A feeling of happiness is one of situational vectors of mental ecology. An internal “no-harm” indicator, a sign of a lesser workload of destructive emotions and thoughts. No wonder it is often linked to higher resourcefulness, productivity, energy levels, etc.
Eco-vector of choice
If something “feels right”, it basically means the choice, activity or context involves less destructive mental activity. The amount of our internal “baggage” that may hinder the endeavor is minimal. Unsurprisingly, feeling happier about a choice usually means the increased potential for achieving the goal, more resources, friendlier interactions with others, etc.
If we set aside the euphoric and physical pleasures parts, in a sense, the feeling is similar to the joy, peace of mind and relief experienced when we forgive someone, make a physical pain or a burden go away. The warm and fleeting experience of a difference between draining loops of destructive mental activity and a contentment, feeling replenished with unobstructed energy, affliction-free being.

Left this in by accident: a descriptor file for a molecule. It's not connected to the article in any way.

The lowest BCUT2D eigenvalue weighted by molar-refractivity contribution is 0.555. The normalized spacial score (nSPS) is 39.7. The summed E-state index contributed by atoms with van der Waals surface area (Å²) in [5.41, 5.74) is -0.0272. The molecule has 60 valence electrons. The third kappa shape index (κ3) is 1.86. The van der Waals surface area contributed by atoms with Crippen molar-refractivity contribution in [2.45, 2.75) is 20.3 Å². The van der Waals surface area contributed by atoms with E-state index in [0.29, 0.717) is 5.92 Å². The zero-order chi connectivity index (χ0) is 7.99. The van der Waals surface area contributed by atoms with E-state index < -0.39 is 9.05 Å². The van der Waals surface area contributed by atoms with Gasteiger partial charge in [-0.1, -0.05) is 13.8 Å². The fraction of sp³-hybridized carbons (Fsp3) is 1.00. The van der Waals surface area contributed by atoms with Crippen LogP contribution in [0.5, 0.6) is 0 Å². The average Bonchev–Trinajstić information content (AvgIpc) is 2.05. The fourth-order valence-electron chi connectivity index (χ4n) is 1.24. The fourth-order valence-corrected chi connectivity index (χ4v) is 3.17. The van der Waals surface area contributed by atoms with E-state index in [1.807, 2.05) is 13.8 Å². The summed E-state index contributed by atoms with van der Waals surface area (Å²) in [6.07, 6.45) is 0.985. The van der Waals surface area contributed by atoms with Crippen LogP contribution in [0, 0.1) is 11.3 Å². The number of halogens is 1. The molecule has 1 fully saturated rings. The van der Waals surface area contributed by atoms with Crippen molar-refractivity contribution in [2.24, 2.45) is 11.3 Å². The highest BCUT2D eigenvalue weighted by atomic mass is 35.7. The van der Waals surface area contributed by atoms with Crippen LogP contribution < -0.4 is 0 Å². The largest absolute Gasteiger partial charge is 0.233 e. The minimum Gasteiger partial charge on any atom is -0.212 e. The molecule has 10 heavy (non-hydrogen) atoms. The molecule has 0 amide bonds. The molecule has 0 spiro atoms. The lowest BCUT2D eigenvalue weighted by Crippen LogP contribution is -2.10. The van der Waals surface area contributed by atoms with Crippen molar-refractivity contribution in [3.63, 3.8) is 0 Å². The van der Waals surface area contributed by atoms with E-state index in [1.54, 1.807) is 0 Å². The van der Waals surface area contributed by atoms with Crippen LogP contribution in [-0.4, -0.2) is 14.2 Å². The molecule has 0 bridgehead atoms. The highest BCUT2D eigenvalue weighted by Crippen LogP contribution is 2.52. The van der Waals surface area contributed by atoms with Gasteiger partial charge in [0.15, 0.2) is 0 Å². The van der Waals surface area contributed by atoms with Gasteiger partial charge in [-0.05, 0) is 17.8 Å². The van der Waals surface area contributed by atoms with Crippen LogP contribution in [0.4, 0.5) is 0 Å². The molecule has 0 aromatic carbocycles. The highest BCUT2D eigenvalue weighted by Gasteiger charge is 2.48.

For a person governed by a non-ecological worldview and destructive habits, fulfillment of a wish is a short-lived and progressively inflating option of “achieving happiness”. Unruly consciousness is categorical in its demands of repetitions, variety, greater volume, etc. Thus, it increases related tensions, making us “unhappy”. Their level subsides less and for shorter periods of time after each subsequent satisfaction of the wish. Happiness “vanishes”. At a certain point, wish fulfillment may not bring anything except frustration.
There is no problem with fulfilling wishes, as long as the process and “aftertaste” are not infused with destructive mental activity, or asymmetrical collateral damage.
Pursuit of happiness and emotional regulation
As we gradually introduce emotional maintenance to our lives, our awareness and understanding of the motives behind our actions and desires improves. We peel off outdated artificial layers and get to know what it is we really want. We spend less time trying to apply someone-else’s static meaning to our lives, but continuously discover our own.